11th July 2024  Delhi NCR, India  The Indian real estate market is experiencing a significant boom, with a spotlight on premium and luxury housing, as well as commercial segments. While premium residences garner attention, media reports frequently highlight issues such as poor construction quality, failing infrastructure like lifts, collapsing ceilings, flooded basements, and wall seepages.

Though the percentage of such incidents isn’t alarming, imagine the perspective of buyers who invest their life savings into such projects, only to face such construction issues.

There’s a pressing need for a systematic approach to quality control. Leading developers are aware of their responsibilities, but it’s incumbent upon real estate bodies like CREDAI to establish mechanisms ensuring quality construction and regular maintenance by their members. This ensures the sector maintains a positive reputation and every developer adheres to high-quality standards, from design to post-handover maintenance.

Rajjath Goel, Managing Director of MRG Group, emphasizes, “Quality construction and craftsmanship are the cornerstones of long-term sustainability in real estate. They directly impact property value, durability, and overall customer satisfaction. It’s crucial for realty companies to prioritize these aspects, affecting not only brand value but also a moral responsibility.”

Educating stakeholders about investing in skilled labor is imperative. Training programs and upskilling efforts enhance workforce capabilities. Buyers must also be aware of their rights; developers are obligated to rectify structural defects or issues within 30 days for 5 years post-handover.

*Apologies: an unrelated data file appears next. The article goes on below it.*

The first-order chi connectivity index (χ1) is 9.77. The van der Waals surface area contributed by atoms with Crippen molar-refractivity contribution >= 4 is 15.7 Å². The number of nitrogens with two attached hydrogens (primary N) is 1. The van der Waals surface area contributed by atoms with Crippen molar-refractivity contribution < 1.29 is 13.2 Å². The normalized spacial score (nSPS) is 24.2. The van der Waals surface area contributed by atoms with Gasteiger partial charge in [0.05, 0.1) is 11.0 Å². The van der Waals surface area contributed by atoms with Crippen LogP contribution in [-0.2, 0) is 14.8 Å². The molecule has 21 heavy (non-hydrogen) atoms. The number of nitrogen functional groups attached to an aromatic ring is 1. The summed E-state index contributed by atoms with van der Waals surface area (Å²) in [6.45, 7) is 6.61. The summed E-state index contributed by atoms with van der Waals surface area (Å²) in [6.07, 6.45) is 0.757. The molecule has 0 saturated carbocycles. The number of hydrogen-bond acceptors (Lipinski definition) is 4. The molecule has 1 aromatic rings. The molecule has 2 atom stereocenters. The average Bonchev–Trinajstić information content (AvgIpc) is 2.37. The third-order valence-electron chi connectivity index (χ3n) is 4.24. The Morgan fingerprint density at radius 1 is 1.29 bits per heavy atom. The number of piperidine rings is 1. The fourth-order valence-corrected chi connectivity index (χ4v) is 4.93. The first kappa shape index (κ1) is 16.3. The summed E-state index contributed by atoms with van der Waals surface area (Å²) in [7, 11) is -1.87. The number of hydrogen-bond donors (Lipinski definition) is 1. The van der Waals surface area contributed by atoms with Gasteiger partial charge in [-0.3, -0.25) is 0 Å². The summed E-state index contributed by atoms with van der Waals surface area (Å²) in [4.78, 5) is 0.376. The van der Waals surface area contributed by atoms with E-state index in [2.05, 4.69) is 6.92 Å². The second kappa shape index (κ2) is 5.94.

“Quality construction is indeed a challenge for the real estate sector. Although major issues are rare, they grab our attention. However, issues like seepage, peeling paints, and water accumulation are common. Prospective homebuyers should scrutinize developers’ credentials, visiting completed projects to assess construction quality,” says Salil Kumar, Director of Sales & Marketing at CRC Group.

“Developers view their projects as brand ambassadors. They use the latest technologies, grade A materials, trained workforce, and undertake quality audits regularly to ensure customers’ peace of mind,” says Harsh Gupta, CEO of Sundaram Group.

Before RERA, the real estate sector was largely unregulated. While RERA has addressed many issues, there’s still room for improvement. Regulatory authorities must inspect projects regularly during construction. Paperwork and occupancy certificates (OCs) should confirm that buildings are constructed as per plans. Thorough audits of workmanship and material quality are essential.